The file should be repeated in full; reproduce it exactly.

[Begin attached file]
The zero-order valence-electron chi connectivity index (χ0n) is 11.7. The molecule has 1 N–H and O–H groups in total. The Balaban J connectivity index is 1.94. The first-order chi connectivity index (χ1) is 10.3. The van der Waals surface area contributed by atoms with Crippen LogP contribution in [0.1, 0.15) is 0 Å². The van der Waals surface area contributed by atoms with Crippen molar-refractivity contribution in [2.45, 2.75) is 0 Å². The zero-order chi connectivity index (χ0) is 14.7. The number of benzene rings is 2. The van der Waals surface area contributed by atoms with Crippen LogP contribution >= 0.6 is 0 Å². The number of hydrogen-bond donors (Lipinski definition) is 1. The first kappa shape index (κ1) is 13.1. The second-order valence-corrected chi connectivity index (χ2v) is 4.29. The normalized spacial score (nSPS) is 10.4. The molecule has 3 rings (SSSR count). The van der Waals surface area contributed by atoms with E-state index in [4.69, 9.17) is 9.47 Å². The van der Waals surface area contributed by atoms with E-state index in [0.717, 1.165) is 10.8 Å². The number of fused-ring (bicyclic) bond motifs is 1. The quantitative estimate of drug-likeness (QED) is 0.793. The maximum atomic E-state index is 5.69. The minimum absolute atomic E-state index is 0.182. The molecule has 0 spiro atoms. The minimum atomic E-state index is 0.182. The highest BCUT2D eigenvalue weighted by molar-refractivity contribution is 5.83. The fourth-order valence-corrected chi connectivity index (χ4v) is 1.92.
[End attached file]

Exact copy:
The zero-order valence-electron chi connectivity index (χ0n) is 11.7. The molecule has 1 N–H and O–H groups in total. The Balaban J connectivity index is 1.94. The first-order chi connectivity index (χ1) is 10.3. The van der Waals surface area contributed by atoms with Crippen LogP contribution in [0.1, 0.15) is 0 Å². The van der Waals surface area contributed by atoms with Crippen molar-refractivity contribution in [2.45, 2.75) is 0 Å². The zero-order chi connectivity index (χ0) is 14.7. The number of benzene rings is 2. The van der Waals surface area contributed by atoms with Crippen LogP contribution >= 0.6 is 0 Å². The number of hydrogen-bond donors (Lipinski definition) is 1. The first kappa shape index (κ1) is 13.1. The second-order valence-corrected chi connectivity index (χ2v) is 4.29. The normalized spacial score (nSPS) is 10.4. The molecule has 3 rings (SSSR count). The van der Waals surface area contributed by atoms with E-state index in [4.69, 9.17) is 9.47 Å². The van der Waals surface area contributed by atoms with E-state index in [0.717, 1.165) is 10.8 Å². The number of fused-ring (bicyclic) bond motifs is 1. The quantitative estimate of drug-likeness (QED) is 0.793. The maximum atomic E-state index is 5.69. The minimum absolute atomic E-state index is 0.182. The molecule has 0 spiro atoms. The minimum atomic E-state index is 0.182. The highest BCUT2D eigenvalue weighted by molar-refractivity contribution is 5.83. The fourth-order valence-corrected chi connectivity index (χ4v) is 1.92.